Im Focus: Breaking: the first light from two neutron stars merging

Seven new papers describe the first-ever detection of light from a gravitational wave source. The event, caused by two neutron stars colliding and merging together, was dubbed GW170817 because it sent ripples through space-time that reached Earth on 2017 August 17. Around the world, hundreds of excited astronomers mobilized quickly and were able to observe the event using numerous telescopes, providing a wealth of new data.

Previous detections of gravitational waves have all involved the merger of two black holes, a feat that won the 2017 Nobel Prize in Physics earlier this month....

Im Focus: Smart sensors for efficient processes

Material defects in end products can quickly result in failures in many areas of industry, and have a massive impact on the safe use of their products. This is why, in the field of quality assurance, intelligent, nondestructive sensor systems play a key role. They allow testing components and parts in a rapid and cost-efficient manner without destroying the actual product or changing its surface. Experts from the Fraunhofer IZFP in Saarbrücken will be presenting two exhibits at the Blechexpo in Stuttgart from 7–10 November 2017 that allow fast, reliable, and automated characterization of materials and detection of defects (Hall 5, Booth 5306).

When quality testing uses time-consuming destructive test methods, it can result in enormous costs due to damaging or destroying the products. And given that...

Im Focus: Cold molecules on collision course

Using a new cooling technique MPQ scientists succeed at observing collisions in a dense beam of cold and slow dipolar molecules.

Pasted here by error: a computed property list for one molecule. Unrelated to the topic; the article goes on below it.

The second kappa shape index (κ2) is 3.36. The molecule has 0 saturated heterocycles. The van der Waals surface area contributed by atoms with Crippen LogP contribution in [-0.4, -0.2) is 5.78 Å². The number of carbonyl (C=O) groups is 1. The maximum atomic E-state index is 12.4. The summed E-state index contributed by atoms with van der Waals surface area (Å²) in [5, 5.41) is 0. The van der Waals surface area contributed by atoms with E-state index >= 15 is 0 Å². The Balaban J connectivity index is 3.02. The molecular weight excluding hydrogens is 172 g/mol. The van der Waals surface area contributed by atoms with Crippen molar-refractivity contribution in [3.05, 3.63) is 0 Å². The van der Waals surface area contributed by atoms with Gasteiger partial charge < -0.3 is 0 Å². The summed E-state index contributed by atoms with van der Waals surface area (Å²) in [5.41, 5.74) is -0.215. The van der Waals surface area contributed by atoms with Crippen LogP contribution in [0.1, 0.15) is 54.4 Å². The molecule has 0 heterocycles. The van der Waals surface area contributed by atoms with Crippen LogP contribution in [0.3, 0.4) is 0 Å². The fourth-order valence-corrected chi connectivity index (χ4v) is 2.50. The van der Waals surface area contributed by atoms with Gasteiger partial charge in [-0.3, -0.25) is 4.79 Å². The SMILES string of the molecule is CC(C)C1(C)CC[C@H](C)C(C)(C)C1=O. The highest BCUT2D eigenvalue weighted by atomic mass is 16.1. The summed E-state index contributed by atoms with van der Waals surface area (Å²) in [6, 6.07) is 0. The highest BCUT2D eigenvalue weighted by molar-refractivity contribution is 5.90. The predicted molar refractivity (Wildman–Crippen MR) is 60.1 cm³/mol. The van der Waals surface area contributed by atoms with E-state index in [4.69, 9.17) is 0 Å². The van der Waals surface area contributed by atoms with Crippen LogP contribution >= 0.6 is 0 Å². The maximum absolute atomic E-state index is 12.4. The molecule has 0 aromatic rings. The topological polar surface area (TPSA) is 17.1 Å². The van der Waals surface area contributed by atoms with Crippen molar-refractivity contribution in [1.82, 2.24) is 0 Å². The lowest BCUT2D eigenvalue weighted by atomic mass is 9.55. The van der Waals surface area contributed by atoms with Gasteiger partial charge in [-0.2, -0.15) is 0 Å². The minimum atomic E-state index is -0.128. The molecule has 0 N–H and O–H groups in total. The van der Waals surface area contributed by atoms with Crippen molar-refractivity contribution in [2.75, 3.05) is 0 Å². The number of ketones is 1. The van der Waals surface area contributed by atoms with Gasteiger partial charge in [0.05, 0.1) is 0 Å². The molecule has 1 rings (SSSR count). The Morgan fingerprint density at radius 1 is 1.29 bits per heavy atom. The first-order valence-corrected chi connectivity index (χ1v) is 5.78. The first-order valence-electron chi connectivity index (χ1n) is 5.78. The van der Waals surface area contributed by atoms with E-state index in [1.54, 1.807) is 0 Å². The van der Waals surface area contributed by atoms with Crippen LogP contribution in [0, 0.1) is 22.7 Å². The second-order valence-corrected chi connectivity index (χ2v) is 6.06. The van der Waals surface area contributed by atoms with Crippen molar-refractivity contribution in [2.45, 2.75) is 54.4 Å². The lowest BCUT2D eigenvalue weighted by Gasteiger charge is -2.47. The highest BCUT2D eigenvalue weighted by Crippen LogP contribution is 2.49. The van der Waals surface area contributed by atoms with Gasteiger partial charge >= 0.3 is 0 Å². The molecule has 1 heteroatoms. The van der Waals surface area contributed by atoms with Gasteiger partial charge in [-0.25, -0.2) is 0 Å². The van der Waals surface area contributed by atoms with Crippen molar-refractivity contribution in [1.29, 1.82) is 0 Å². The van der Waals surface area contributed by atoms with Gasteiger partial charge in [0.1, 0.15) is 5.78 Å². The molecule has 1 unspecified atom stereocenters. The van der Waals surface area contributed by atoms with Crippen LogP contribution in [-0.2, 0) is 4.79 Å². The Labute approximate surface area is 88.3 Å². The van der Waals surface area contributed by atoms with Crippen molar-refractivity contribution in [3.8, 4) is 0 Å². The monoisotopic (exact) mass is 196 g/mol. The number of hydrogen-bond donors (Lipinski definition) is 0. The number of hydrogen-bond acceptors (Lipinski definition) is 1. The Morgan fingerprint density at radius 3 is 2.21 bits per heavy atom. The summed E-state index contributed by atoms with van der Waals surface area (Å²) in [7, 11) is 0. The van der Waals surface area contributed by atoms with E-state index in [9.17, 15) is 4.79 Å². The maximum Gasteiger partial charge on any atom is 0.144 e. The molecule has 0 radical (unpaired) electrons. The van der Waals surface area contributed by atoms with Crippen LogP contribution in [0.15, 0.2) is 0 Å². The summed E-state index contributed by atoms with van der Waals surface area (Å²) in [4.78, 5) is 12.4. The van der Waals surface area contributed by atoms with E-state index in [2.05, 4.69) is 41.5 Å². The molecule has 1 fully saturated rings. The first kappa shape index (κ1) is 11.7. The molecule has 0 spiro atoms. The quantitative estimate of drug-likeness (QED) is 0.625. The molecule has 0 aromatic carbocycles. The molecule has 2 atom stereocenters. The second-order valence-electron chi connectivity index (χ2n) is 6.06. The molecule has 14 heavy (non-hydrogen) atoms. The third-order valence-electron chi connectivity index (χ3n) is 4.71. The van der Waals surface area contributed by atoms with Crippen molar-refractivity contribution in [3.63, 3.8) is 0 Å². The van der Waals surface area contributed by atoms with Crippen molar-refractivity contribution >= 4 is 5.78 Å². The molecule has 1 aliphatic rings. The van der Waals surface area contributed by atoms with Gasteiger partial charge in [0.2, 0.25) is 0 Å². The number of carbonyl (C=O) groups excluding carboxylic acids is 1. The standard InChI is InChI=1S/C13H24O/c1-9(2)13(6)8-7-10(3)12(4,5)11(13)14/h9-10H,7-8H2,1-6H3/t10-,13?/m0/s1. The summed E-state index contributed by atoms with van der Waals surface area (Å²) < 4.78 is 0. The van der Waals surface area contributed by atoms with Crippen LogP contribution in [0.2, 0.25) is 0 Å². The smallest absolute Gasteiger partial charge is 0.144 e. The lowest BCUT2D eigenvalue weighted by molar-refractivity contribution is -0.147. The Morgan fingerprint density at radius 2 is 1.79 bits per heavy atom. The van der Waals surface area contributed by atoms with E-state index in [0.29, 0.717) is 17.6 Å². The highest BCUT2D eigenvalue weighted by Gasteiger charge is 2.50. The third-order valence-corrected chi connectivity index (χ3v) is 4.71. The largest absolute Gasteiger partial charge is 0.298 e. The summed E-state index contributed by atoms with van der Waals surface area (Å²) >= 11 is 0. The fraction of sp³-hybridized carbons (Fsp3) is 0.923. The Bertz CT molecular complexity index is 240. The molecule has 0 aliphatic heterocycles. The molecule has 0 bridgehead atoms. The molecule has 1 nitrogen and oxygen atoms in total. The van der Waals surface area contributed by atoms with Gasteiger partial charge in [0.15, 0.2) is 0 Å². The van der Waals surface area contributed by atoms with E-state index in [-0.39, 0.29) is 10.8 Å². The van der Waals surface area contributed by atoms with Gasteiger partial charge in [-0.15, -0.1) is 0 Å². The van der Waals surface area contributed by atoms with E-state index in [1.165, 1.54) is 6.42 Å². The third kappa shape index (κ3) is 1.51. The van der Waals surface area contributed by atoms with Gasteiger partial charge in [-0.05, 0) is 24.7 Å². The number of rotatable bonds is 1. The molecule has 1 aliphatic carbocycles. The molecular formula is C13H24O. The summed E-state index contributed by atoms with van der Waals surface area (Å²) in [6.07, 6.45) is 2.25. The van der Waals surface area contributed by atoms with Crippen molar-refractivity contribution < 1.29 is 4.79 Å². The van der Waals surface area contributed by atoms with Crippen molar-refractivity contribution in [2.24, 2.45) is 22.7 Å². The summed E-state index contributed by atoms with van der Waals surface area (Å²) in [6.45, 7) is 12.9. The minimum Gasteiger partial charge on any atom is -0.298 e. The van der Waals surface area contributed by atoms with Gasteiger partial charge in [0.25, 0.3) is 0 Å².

How do chemical reactions proceed at extremely low temperatures? The answer requires the investigation of molecular samples that are cold, dense, and slow at...

Im Focus: Shrinking the proton again!

Scientists from the Max Planck Institute of Quantum Optics, using high precision laser spectroscopy of atomic hydrogen, confirm the surprisingly small value of the proton radius determined from muonic hydrogen.

It was one of the breakthroughs of the year 2010: Laser spectroscopy of muonic hydrogen resulted in a value for the proton charge radius that was significantly...

All Focus news of the innovation-report >>>

Anzeige

Anzeige

Event News

ASEAN Member States discuss the future role of renewable energy

17.10.2017 | Event News

World Health Summit 2017: International experts set the course for the future of Global Health

10.10.2017 | Event News

Climate Engineering Conference 2017 Opens in Berlin

10.10.2017 | Event News

 
Latest News

Ocean atmosphere rife with microbes

17.10.2017 | Life Sciences

Neutrons observe vitamin B6-dependent enzyme activity useful for drug development

17.10.2017 | Life Sciences

NASA finds newly formed tropical storm lan over open waters

17.10.2017 | Earth Sciences

VideoLinks
B2B-VideoLinks
More VideoLinks >>>